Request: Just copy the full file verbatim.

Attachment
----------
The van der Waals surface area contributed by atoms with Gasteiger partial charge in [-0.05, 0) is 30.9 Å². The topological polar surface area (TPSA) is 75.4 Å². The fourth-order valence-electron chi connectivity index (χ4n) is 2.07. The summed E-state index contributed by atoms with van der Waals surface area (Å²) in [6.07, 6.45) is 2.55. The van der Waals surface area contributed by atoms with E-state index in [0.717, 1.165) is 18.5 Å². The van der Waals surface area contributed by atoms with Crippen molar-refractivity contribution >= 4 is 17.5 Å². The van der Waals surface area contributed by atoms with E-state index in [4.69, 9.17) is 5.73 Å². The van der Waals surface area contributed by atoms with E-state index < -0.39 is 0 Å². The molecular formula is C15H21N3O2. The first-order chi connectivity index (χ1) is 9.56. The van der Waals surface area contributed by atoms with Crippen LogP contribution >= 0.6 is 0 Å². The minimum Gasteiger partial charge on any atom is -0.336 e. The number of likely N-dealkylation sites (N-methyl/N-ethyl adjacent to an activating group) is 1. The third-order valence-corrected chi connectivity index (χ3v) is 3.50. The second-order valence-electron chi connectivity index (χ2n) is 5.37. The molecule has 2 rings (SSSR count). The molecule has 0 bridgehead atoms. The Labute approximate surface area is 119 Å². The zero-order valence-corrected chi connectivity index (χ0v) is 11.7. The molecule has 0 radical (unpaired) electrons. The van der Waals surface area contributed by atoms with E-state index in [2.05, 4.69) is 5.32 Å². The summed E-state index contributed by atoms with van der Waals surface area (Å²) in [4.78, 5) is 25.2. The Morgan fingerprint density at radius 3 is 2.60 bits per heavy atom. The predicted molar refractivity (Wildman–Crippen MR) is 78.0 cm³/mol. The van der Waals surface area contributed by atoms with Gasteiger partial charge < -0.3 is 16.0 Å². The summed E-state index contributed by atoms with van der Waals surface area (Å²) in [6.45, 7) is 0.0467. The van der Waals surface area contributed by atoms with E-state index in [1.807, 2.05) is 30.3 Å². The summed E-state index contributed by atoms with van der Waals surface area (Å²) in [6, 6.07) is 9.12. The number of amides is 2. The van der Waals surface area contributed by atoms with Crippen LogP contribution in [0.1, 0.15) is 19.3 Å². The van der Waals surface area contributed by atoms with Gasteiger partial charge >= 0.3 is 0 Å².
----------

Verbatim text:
The van der Waals surface area contributed by atoms with Gasteiger partial charge in [-0.05, 0) is 30.9 Å². The topological polar surface area (TPSA) is 75.4 Å². The fourth-order valence-electron chi connectivity index (χ4n) is 2.07. The summed E-state index contributed by atoms with van der Waals surface area (Å²) in [6.07, 6.45) is 2.55. The van der Waals surface area contributed by atoms with E-state index in [0.717, 1.165) is 18.5 Å². The van der Waals surface area contributed by atoms with Crippen molar-refractivity contribution >= 4 is 17.5 Å². The van der Waals surface area contributed by atoms with E-state index in [4.69, 9.17) is 5.73 Å². The van der Waals surface area contributed by atoms with E-state index < -0.39 is 0 Å². The molecular formula is C15H21N3O2. The first-order chi connectivity index (χ1) is 9.56. The van der Waals surface area contributed by atoms with Crippen LogP contribution >= 0.6 is 0 Å². The minimum Gasteiger partial charge on any atom is -0.336 e. The number of likely N-dealkylation sites (N-methyl/N-ethyl adjacent to an activating group) is 1. The third-order valence-corrected chi connectivity index (χ3v) is 3.50. The second-order valence-electron chi connectivity index (χ2n) is 5.37. The molecule has 2 rings (SSSR count). The molecule has 0 bridgehead atoms. The Labute approximate surface area is 119 Å². The zero-order valence-corrected chi connectivity index (χ0v) is 11.7. The molecule has 0 radical (unpaired) electrons. The van der Waals surface area contributed by atoms with E-state index in [2.05, 4.69) is 5.32 Å². The summed E-state index contributed by atoms with van der Waals surface area (Å²) in [4.78, 5) is 25.2. The Morgan fingerprint density at radius 3 is 2.60 bits per heavy atom. The predicted molar refractivity (Wildman–Crippen MR) is 78.0 cm³/mol. The van der Waals surface area contributed by atoms with Gasteiger partial charge < -0.3 is 16.0 Å². The summed E-state index contributed by atoms with van der Waals surface area (Å²) in [6.45, 7) is 0.0467. The van der Waals surface area contributed by atoms with E-state index in [1.807, 2.05) is 30.3 Å². The summed E-state index contributed by atoms with van der Waals surface area (Å²) in [6, 6.07) is 9.12. The number of amides is 2. The van der Waals surface area contributed by atoms with Crippen LogP contribution in [0.1, 0.15) is 19.3 Å². The van der Waals surface area contributed by atoms with Gasteiger partial charge >= 0.3 is 0 Å².